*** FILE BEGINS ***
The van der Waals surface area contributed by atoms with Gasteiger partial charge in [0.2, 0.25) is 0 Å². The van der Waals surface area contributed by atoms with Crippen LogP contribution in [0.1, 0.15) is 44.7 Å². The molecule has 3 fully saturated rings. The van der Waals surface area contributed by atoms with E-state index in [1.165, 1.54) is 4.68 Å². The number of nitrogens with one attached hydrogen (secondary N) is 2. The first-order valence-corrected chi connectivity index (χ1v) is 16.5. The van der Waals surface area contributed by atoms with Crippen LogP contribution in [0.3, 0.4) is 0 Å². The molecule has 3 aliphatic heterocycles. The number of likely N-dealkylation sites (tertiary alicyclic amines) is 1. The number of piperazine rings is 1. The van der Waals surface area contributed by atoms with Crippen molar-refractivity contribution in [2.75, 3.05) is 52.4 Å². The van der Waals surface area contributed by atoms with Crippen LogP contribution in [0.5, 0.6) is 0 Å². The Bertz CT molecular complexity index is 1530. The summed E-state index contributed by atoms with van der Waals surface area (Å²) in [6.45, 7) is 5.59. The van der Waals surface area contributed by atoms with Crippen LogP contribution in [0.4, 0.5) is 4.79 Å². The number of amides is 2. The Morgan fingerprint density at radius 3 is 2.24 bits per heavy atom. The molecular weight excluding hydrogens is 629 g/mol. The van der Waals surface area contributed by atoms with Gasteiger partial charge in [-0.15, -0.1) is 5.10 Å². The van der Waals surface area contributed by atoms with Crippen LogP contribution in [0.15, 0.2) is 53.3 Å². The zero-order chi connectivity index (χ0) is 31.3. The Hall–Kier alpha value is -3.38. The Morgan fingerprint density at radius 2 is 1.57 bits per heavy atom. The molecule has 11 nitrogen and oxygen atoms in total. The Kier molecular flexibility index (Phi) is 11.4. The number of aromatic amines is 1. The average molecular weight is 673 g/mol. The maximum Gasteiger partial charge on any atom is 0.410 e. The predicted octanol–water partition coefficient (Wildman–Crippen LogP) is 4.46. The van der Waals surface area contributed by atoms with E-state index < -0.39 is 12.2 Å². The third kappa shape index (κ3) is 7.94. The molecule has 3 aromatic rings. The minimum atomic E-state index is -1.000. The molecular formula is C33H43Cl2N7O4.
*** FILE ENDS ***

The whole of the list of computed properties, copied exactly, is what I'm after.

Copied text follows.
The van der Waals surface area contributed by atoms with Gasteiger partial charge in [0.2, 0.25) is 0 Å². The van der Waals surface area contributed by atoms with Crippen LogP contribution in [0.1, 0.15) is 44.7 Å². The molecule has 3 fully saturated rings. The van der Waals surface area contributed by atoms with E-state index in [1.165, 1.54) is 4.68 Å². The number of nitrogens with one attached hydrogen (secondary N) is 2. The first-order valence-corrected chi connectivity index (χ1v) is 16.5. The van der Waals surface area contributed by atoms with Crippen LogP contribution in [0.3, 0.4) is 0 Å². The molecule has 3 aliphatic heterocycles. The number of likely N-dealkylation sites (tertiary alicyclic amines) is 1. The number of piperazine rings is 1. The van der Waals surface area contributed by atoms with Crippen molar-refractivity contribution in [2.75, 3.05) is 52.4 Å². The van der Waals surface area contributed by atoms with Crippen LogP contribution in [0.5, 0.6) is 0 Å². The Bertz CT molecular complexity index is 1530. The summed E-state index contributed by atoms with van der Waals surface area (Å²) in [6.45, 7) is 5.59. The van der Waals surface area contributed by atoms with Crippen LogP contribution in [0.4, 0.5) is 4.79 Å². The number of amides is 2. The Morgan fingerprint density at radius 3 is 2.24 bits per heavy atom. The molecular weight excluding hydrogens is 629 g/mol. The van der Waals surface area contributed by atoms with Gasteiger partial charge in [-0.15, -0.1) is 5.10 Å². The van der Waals surface area contributed by atoms with Crippen LogP contribution in [0.15, 0.2) is 53.3 Å². The zero-order chi connectivity index (χ0) is 31.3. The Hall–Kier alpha value is -3.38. The Morgan fingerprint density at radius 2 is 1.57 bits per heavy atom. The molecule has 11 nitrogen and oxygen atoms in total. The Kier molecular flexibility index (Phi) is 11.4. The number of aromatic amines is 1. The average molecular weight is 673 g/mol. The maximum Gasteiger partial charge on any atom is 0.410 e. The predicted octanol–water partition coefficient (Wildman–Crippen LogP) is 4.46. The van der Waals surface area contributed by atoms with E-state index < -0.39 is 12.2 Å². The third kappa shape index (κ3) is 7.94. The molecule has 3 aromatic rings. The minimum atomic E-state index is -1.000. The molecular formula is C33H43Cl2N7O4.